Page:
Does this process need to be weekly? Not necessarily, but the more regular it is, the less problems you will have. I recommend weekly, but it's up to you.
If you just implement those 4 steps, your expenses will be tracked properly so that you are well prepared to file correct accounts. There are other things to think about too, like capitalisation, categorisation, and other such concepts, but those are things to know rather than things to do. The process above can remain the same for quite a long time into the life of your business.
We've already covered this, but basically the tools to support this process are:
- an online accounting tool (FreeAgent, Xero or KashFlow - any of them should do);
- a mobile app that can scan receipts as they happen, either directly into your accounting system or into DropBox; all three of the solutions mentioned above have iPhone apps.
Part of the process of reconciling expenses is to categorise them. That's a whole topic in itself, and I'll write about that next week. Capitalisation is also an important concept for larger equipment expenses.
The process we've outlined will put you in a good position to ensure that you always file your VAT returns correctly and without fuss. VAT is a whole topic in itself, so it will also be covered in a later article.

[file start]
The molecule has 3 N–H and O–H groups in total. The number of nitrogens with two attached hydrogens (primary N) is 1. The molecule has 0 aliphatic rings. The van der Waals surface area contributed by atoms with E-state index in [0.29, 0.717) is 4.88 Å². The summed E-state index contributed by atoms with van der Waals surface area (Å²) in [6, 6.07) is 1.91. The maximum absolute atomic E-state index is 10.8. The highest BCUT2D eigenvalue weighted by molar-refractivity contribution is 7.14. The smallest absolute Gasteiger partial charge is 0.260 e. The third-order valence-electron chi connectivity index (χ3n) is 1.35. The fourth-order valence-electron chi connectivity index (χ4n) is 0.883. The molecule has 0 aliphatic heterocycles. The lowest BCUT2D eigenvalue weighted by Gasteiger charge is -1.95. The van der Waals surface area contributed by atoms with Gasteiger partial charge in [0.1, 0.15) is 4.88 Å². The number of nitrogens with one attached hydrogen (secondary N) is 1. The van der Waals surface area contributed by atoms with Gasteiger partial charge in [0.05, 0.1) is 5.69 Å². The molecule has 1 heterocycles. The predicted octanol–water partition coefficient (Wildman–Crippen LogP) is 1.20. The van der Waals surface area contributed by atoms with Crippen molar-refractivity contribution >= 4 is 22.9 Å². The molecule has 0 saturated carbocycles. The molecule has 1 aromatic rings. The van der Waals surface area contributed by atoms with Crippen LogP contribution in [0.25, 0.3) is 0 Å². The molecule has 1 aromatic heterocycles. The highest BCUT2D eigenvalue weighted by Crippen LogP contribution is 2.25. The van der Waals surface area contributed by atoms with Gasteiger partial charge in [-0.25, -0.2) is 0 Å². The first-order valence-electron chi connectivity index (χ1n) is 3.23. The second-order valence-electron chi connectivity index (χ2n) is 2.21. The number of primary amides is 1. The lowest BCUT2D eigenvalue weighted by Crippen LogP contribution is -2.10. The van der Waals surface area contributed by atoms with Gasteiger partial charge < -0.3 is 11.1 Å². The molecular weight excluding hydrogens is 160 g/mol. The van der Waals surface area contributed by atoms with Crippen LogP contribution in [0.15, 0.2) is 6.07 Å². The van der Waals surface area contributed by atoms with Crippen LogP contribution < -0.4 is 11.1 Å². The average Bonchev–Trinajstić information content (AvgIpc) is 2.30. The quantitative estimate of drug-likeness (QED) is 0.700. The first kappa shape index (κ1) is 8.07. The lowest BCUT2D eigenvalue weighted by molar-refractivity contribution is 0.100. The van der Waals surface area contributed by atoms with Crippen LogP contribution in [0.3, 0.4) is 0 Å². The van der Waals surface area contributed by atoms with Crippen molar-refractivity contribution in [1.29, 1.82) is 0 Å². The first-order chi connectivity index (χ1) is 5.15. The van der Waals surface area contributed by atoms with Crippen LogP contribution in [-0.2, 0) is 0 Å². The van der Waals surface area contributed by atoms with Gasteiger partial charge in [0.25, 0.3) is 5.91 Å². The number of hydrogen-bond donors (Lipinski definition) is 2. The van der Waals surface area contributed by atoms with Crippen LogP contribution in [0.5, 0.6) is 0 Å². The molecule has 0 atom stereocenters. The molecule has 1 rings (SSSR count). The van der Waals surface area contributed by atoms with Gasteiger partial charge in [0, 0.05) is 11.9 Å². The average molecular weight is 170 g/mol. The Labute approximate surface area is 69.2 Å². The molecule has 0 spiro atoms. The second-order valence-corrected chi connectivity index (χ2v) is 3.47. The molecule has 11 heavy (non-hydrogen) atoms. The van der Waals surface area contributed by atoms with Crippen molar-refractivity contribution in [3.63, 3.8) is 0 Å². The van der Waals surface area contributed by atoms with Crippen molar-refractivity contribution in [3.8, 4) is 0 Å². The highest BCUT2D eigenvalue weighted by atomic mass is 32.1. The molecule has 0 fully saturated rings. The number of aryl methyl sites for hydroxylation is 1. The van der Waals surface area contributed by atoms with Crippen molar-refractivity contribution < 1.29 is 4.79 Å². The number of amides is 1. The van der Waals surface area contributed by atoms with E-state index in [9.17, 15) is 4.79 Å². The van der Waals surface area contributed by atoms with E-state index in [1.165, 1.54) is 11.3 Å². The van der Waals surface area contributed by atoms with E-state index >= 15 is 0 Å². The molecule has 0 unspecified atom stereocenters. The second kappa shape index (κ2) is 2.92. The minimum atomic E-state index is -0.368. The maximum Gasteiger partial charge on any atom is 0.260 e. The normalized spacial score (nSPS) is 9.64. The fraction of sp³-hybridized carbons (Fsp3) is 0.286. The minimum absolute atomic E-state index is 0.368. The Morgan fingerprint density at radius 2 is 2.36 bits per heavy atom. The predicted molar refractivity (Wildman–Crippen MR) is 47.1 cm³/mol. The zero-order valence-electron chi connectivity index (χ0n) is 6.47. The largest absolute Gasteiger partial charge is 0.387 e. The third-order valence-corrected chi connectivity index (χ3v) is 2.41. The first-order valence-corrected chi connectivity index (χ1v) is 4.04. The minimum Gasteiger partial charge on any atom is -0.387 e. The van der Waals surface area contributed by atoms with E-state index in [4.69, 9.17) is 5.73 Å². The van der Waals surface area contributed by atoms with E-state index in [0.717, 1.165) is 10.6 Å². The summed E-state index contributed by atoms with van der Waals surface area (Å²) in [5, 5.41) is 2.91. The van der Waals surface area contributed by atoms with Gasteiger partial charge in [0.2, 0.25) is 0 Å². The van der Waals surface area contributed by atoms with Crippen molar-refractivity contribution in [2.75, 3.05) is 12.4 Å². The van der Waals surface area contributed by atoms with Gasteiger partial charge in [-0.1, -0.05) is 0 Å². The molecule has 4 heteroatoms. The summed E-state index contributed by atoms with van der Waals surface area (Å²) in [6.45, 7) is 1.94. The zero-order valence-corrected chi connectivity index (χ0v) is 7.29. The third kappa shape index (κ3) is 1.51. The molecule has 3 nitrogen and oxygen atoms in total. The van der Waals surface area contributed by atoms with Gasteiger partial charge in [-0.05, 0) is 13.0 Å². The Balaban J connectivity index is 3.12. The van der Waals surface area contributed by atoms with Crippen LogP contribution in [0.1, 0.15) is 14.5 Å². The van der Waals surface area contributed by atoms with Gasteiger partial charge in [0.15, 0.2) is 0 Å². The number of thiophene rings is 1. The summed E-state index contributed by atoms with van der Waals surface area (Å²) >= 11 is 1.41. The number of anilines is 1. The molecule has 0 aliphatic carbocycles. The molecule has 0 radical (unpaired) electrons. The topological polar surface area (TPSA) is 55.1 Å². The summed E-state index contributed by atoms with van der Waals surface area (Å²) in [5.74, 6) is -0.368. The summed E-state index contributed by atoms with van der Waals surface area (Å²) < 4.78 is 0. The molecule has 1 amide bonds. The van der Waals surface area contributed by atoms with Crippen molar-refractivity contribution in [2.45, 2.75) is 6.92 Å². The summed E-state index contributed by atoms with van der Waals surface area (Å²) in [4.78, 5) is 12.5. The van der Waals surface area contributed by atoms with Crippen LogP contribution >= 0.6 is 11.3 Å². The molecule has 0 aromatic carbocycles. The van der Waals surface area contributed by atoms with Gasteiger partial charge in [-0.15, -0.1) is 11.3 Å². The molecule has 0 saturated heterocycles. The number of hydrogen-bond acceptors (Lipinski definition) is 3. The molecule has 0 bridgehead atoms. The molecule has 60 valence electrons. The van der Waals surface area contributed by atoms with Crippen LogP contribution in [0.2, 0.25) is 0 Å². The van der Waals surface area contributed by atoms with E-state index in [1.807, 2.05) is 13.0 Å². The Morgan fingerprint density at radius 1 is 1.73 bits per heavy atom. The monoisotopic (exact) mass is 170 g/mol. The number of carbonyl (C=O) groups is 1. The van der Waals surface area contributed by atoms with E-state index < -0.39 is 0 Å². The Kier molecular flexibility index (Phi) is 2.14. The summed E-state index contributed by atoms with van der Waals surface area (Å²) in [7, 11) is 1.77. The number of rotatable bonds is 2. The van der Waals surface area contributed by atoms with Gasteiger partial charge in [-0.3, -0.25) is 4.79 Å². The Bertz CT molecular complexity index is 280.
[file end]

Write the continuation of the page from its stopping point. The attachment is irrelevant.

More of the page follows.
If you make expenses by cash or on a card that doesn't belong to the company, you can still enter those. Every person who can make such expenses should have an account in FreeAgent, and they can then create the expense manually in the system, or with MobileAgent. FreeAgent will automatically track who is owed how much for expenses, and how much of those expenses has been paid back to the user, which is a really nice time-saving feature. These types of expenses should be done just as promptly as normal expenses, by the way, for the same reasons.
The key take-away from this article should not be that you need to follow my system to the letter (or even at all). This is just an example of a system that works. Tailor it to your own business, adapt and evolve it as you gain your own experience and opinions on the topic. The key objectives of the system are that every invoice or receipt is explained promptly and correctly, and with a minimal amount of time wasted running around trying to remember what happened 3 months ago. Whatever works for you to achieve that is probably the right system for you.
The series so far:
1. How to register a company in the UK
2. How to: deal with your Corporation Tax (UK)
3. How to: track your expenses (UK)